In Josh Bressette's name, nonprofit guides addicts through recovery
Photo Gallery | Josh Bressette Commit to Save a Life Inc.
POWNAL, VT. - After more than a year clean, Melissa Borer was shocked to find herself sitting in a jail cell.
Just weeks after she had won the fight to regain custody of her daughter in September and more than 12 month since she'd last touched a needle, Borer was driving through Adams when she was stopped for a defective tail light.
Minutes later, she was in cuffs.
Borer was surprised to learn that there was a warrant for her arrest on a felony trespassing charge in Bennington, Vt., which she apparently had earned while on a drug binge that culminated in an overdose more than a year ago.
Borer couldn't afford to sit in jail — she had medication to take, a daughter to care for — but she also couldn't afford the $2,500 bail set by a Bennington judge.
"I wasn't doing things wrong, I wasn't purposely avoiding a court case," said Borer, an Adams resident. She said had no memory of being summonsed to court in Vermont.
In stepped Josh Bressette Commit to Save a Life, led by Kenna Waterman, which chipped in the last $500 for Borer's bail, keeping her on her feet while she faces the Vermont charges.
Borer spent only three days in jail — "the worst three days of my life."
"I was able to get back on track so soon," she said.
Waterman launched the certified nonprofit shortly after the slaying of her son, whose body was discovered by New York City Police officers last May atop a Bronx, N.Y. housing project.
Bressette both dealt and used heroin prior to his death, and family and friends say his addiction led to his death. Although his killing remains unsolved, both Waterman and prosecutors have linked his slaying to his role as a confidential police informant against a Williamstown man now serving up to 17 years in prison for drug offenses.
Josh Bressette Commit to Save a Life aims to help smooth the many bumps in an addict's road to recovery, often serving as an advocate when there is no one else to do so. In Borer's situation, her family could only put in $2,000 of the $2,500 for bail and there was nobody else to turn to.
Borer has since had her case resolved with the Department of Children of Families and remains clean the this day. She hopes to resolve the trespassing charges shortly as well as seven misdemeanor counts of false pretense also stemming from a 2013 arrest.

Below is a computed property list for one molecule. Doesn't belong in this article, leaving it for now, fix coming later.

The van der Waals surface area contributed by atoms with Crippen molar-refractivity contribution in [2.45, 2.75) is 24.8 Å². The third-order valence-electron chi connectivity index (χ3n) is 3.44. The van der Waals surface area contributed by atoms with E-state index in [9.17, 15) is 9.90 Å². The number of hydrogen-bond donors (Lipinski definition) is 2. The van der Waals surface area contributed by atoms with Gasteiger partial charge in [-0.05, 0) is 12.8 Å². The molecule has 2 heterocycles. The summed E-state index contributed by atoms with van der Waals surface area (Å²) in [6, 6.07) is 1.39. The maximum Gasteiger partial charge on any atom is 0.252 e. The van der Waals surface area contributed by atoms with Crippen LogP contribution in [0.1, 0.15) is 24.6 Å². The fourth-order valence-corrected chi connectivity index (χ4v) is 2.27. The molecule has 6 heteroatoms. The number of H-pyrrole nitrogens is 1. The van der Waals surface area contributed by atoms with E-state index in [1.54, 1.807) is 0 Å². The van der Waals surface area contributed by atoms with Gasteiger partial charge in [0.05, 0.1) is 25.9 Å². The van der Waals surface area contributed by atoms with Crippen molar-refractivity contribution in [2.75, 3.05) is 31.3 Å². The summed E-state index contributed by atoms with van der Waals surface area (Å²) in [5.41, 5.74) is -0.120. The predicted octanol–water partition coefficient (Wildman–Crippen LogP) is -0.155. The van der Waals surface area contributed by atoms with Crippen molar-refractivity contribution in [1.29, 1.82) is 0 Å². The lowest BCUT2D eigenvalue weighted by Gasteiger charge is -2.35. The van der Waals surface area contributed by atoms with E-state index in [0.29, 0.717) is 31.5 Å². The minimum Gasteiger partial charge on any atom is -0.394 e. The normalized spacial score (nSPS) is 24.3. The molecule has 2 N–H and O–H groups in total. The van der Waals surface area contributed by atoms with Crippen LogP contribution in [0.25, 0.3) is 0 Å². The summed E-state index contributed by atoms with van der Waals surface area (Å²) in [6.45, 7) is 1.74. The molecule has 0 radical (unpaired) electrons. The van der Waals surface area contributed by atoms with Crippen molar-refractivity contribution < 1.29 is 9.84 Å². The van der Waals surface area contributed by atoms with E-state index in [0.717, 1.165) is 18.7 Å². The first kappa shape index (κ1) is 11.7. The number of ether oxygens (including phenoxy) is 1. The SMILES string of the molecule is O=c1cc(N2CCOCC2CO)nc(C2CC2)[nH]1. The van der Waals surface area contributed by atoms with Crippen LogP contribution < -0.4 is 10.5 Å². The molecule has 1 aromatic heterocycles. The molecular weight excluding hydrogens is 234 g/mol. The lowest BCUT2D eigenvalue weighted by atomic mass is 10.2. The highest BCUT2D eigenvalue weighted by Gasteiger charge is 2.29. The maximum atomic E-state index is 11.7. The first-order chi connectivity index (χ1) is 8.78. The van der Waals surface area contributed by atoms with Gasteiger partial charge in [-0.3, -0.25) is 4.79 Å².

North Adams and southern Vermont are not unique in their battle with opiates; several Northeastern states are currently struggling to address the issue. In 2014, then-Gov. Deval Patrick declared a public health emergency, equipping first responders with a powerful drug to combat drug overdoses and seeking tighter opioid prescription monitoring — a course of action also now being taken by new Attorney General Maura Healey. In June 2014, the Brien Center reported that the number of people treated for opiate abuse had surpassed that of those treated for alcohol.
Borer says her experience facing unexpected charges is a perfect example of the many obstacles addicts face in recovery, and it's exactly where Waterman is aiming the Josh Bressette Commit to Save a Life's limited funds.
Josh Bressette Commit to Save a Life, managed by Waterman from her Pownal, Vt., home with two volunteers, primarily focuses on helping addicts who have already completed a detox program — which is generally covered by insurance — and are looking to complete a lengthier, 30-day program or a stay in a halfway house. But the organization remains flexible in how it targets its funds, such as in Borer's situation.
"If you just go to detox and go home again, you're going to start using," Waterman says, based on her experience not only with her late son's addiction but with her daughter's as well.
Josh Bressette Commit to Save a Life will also pay for or provide rides to treatment, which can often be miles away.
"Any little thing that might prevent them from going [to rehab] might cause them to relapse." Waterman said. "If you need a ride to Taunton, [we'll do] whatever it takes to get the person there."
The efforts of the organization have already won support from local community leaders.
Mayor Richard Alcombright described their actions as "heroic," even if it only ever helped one heroin addict turn his or her life around.
"I admire it so much," he said.
Jennifer St. Germain, one of the two volunteers — and nine years into recovery herself — joined the organization after it had helped a family member pay for a 30-day rehabilitation program.
"If it wasn't for Kenna and Commit to Save a Life, he would not have been successful in his recovery," St. Germain said. "After that, Kenna asked me to jump aboard."
St. Germain, who also works at the Brien Center, is the organization's expert at tracking down available beds for addicts and has also helped Commit to Save a Life establish a strong social media presence that gains more attention every week.
The organization has funded the stay of two people in different halfway houses, which cost about $500 a month, according to Waterman.
The nonprofit has already managed to help several people into rehab and garnered nearly $11,000 in donations, despite only a fledgling fundraising system that Waterman and her volunteers hope to step up. The sale of bracelet's engraved with the organization's name earned it more than $2,000 alone. In the future, she hopes to have an online auction and possibly a benefit concert.
"We've been trying to get our name out there to get people to donate," Waterman said, but "most of the donors are the same people who donate every month."
To make a tax-deductible donations — or to seek help — go to commit2savealife.org or call Waterman at 802-681-8758.
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